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Mohr

Frederick Reuss

(Unbridled Books)

In the past six months, I have taken over 5,000 pictures. Labeled by date and loosely chronologized, they sit somewhere on the hard drive of my laptop, a day-by-day, event-by-event record of these months in my life. I took pictures of people—friends, family, (far too often) my dog—and places, books and foods, big and small happenings. The “important pictures” (graduations, family reunions, vacations) are to be expected, but it’s surprised me how sometimes the most ordinary pictures can be the most revealing. Looking at a restaurant where we ate brings out every memory of the meal—the dirt on the salad fork, the artistically-folded napkins, the waiter with crazy hair—and not only the objective look, but the color of the place, things I would otherwise forget and often do forget until I see the pictures again. The way things were, and the way they felt.


With his latest novel, Mohr, Frederick Reuss (the author of Horace Afoot, Henry of Atlantic City, and The Wasties) takes a similar step. Reuss intersperses throughout the text of the historical novel almost 50 duotone photographs (circa 1920-1940) taken from the life of German novelist and doctor Max Mohr, the real-life protagonist of the book. Along with Reuss’s research on Mohr’s life, they provide the basis for the story, and link the necessarily fictional elements of the book (exact details and conversations) to Mohr’s real life.


Mohr is a novel of unraveling. It’s a love story, but not in conventional terms: this is not an infatuation story, this is not boy-meets-loses-wins-back-girl. This is a story of rooted, time-enduring love, husband-and-wife love. Mohr and his wife, Käthe, are only together briefly at the book’s opening before the restless Mohr feels compelled to leave their home in Wolfsgrub, but the entire rest of the novel, even as Mohr lives and works in Shanghai and Käthe remains in Germany, centers on their separated love. Reuss’s narration cycles deftly between their parallel stories, linking them through thoughts, photographs, letters and telegrams, showing with real emotion the little aches and sadnesses but also the overriding necessity of the love that the Mohrs share.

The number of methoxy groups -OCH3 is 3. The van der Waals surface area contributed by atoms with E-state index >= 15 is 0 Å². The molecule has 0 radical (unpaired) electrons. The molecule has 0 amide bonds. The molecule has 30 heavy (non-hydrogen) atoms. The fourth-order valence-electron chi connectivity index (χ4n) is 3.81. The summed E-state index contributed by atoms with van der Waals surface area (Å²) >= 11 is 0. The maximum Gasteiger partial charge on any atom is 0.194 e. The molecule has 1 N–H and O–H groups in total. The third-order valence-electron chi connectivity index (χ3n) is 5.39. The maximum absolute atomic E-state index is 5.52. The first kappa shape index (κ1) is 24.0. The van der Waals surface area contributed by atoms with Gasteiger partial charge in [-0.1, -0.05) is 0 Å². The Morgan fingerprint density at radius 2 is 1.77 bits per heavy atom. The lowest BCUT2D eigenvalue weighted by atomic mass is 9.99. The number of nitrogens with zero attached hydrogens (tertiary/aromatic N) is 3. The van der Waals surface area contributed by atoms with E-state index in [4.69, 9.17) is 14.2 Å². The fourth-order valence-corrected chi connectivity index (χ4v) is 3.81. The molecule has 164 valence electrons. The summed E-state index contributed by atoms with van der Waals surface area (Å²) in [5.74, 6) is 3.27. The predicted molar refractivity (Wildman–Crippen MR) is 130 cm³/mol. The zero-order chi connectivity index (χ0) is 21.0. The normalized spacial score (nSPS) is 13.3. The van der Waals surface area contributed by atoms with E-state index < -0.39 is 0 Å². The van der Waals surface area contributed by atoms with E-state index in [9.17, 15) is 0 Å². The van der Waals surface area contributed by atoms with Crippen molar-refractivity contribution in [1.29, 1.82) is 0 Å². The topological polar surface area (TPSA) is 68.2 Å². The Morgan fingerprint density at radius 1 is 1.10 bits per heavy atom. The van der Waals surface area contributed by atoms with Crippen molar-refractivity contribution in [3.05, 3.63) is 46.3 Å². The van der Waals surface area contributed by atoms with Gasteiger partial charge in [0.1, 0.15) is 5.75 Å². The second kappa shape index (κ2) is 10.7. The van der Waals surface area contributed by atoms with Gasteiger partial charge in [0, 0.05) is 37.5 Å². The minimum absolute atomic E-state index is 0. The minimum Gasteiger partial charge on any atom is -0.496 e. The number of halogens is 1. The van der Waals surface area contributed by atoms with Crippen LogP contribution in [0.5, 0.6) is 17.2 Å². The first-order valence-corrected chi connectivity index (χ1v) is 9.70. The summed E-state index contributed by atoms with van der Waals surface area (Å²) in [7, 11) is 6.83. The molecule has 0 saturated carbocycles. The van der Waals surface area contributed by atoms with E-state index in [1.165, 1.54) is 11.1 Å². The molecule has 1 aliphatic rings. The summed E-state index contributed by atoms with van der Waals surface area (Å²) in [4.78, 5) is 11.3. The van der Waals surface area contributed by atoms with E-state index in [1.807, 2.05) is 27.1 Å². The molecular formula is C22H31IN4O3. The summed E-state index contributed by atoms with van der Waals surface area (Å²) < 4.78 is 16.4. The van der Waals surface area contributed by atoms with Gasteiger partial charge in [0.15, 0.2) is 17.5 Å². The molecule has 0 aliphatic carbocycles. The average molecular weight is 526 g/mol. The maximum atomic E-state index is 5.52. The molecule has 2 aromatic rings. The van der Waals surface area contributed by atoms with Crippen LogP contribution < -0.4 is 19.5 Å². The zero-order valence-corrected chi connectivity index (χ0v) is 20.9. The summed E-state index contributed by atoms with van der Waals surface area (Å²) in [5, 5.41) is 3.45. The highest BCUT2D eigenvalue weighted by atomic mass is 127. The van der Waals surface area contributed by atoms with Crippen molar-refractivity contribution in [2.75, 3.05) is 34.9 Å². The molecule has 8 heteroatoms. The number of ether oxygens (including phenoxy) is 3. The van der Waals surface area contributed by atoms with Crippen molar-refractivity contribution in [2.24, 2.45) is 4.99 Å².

And as their love slowly unravels, so too does the world. While World War II begins as a mere hint of a faint backdrop, through chance references every 20 pages or so, it slowly looms into the foreground as fighting slides into China. Reuss portrays well the absurdity of war, the ways the world can tear itself back apart and only sometimes put itself back together, but it’s a testament to his success with characterization that the global events never overshadow the human relationships, only mirroring and in some aspects defining them. The ending is messy, not clean, but in a good way: because life is not clean, and an easy resolution would cheapen the impact of the book. Mohr fades out like real life, unresolved, un-neat, and a little achey.


Reuss’s prose rarely if ever impresses through sheer imagery or wordplay or beauty, but it’s concise and solidly-constructed, and it conveys his meaning well. The strength of Reuss’s writing is more in his observations, the way he builds emotions out of little details like the objects in the clutter of a room or the way a certain person moves. The writing and the photographs play off of one another, illustrating each other. And the images seem to perfectly capture the mood of the story as it goes on: is this the nature of photography, telling deeper truths in the instants it captures? Or is it because the novel was written based off of the photographs, because they colored the mood of Reuss’s prose and changed its shape?


The image at the start of the book’s final section sticks most strongly in my head: it is Mohr’s face staring silently out, level, tired, unreadable. A human face, a living person (at least in the photograph). With Mohr, Reuss has found another way to capture the impression of a person.

Tagged as: frederick reuss | mohr
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Frederick Ruess is a master wordsmith, and his caustic observations make A Geography of Secrets required reading for anybody with a moral conscience.
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